The Akamas development plan is expected to be announced by mid-June and the leaked details have been embraced by some of the region’s communities but rubbished by others.
The plan sets out four major changes among which the re-zoning of residential and tourist areas in key location and vastly expanding building permits, along with asphalt roads and other amenities through parts of the state forest.
Neo Chorio’s community leader Machimos Christodoulou, whose village is viewed as the bellwether for Akamas’ development, said he is satisfied with the plan – indicating the scale of development and change set to take place.
At the other end of the spectrum, is Greens party leader Charalambos Theopemptou who told the Cyprus Mail on Friday that he is incredibly concerned over the plan which marks the single biggest development in Akamas’ history.
Agriculture Minister Costas Kadis told Stockwatch earlier this week that the plan to be officially announced in the coming weeks, likely by mid-June, and will be presented by the ministry of the interior.
Seeking to address the wide-ranging concerns, Kadis said that on the Akamas issue, it’s not possible for everyone to be one hundred per cent satisfied.
Indeed, Neo Chorio’s Christodoulou said that the village’s expectations are about 75 per cent fulfilled and that this will increase over time – hinting at further concessions in the future.
Christodoulou explained that the current details of the plan allow for building density in the tourist area to rise from 15 to 30 per cent. Another notable change is that the southern part of the of the community, where Anassa hotel is located, will be re-zoned as a tourist and residential sector, at a building density of 30 per cent, with permits for three-floor hotels.
Ineia’s community leader Yiangos Tsivikos, however, said that the community’s demands have not been met and expressing his dissatisfaction in no uncertain terms. “What, they want to give us 100 skales to develop on the outskirts of the community and another tourist area eight kilometres from the beach, and they think that we’ll accept?”
As previously reported by Cyprus Mail, four key Akamas areas are the focus of discussion, the first being the government-owned forest land, where there are plans to build asphalt roads and controlled entry points, and create refreshment areas and services inland and on two beaches.
The second area concerns private properties enclosed within the state forest. Over the years there has been talk of exchanging these with government land elsewhere, but this never materialised.
Third are the areas where private land needs to be protected as it falls within the EU-designated Natura 2000 protected zone. Environmentalists have expressed concern that the government’s potential issuing of permits for farm holiday tourism will be used to erect small hotels.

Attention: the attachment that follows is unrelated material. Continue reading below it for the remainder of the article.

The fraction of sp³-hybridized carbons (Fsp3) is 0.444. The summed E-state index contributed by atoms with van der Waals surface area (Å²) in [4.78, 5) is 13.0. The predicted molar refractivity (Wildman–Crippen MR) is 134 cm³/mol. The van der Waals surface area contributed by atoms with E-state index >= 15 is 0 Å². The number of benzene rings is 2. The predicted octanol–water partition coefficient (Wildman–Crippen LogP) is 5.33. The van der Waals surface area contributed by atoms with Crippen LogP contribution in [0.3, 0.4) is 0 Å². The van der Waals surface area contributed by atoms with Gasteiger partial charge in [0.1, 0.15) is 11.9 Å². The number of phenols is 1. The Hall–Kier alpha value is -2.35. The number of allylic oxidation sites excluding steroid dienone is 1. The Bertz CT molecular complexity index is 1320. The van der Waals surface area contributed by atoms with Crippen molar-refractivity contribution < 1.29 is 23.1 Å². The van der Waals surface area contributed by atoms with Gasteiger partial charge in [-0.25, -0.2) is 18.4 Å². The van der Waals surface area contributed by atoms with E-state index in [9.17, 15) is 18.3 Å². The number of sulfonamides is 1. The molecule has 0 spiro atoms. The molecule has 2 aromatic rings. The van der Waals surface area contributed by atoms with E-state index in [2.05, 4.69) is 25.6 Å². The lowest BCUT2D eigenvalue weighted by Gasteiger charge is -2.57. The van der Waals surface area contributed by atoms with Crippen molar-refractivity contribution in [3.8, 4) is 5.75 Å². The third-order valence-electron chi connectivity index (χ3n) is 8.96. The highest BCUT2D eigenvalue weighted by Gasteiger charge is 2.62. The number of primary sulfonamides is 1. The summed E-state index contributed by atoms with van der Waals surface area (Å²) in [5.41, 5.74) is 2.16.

Finally, there is the issue of private plots in and around the villages and the possibility that the government will expand permitted residential building in these areas.
Speaking to CM Theopemptou said he will raise the Greens’ objections on June 8 at the house environment committee, where the plan will be presented before it is officially announced, adding “Whenever there are presidential elections the issue of Akamas takes a step back, in this case it’s three or four steps, they always grant development rights before the elections.”
That sentiment was echoed by the Hunting and Wildlife Conservation Federation which expressed its “concerns, disappointment and even anger” at the details of the plan.
The group also hit out at the “tactics” employed prior to the February 2023 election, stressing the importance of protest in the Paphos area – a region, they said, which has suffered enough development already via various loopholes and under shifting pretexts.
While further details of the wider plan are not immediately available, previous studies on the national forest park (NFP) plan pointed to visitors to the park paying an entrance fee and not being allowed to use private vehicles to enter. Instead, bicycle rental stations and a park shuttle service have been proposed, and the environment department called for designated routes for buggies and motorbikes to limit traffic and accidents.
The project’s major feature is the 14 proposed service points that will be scattered across the park area, offering a variety of facilities – from designated parking spots, toilets and information points, to refreshment kiosks, bike rental spots, souvenir shops and park shuttle shelters.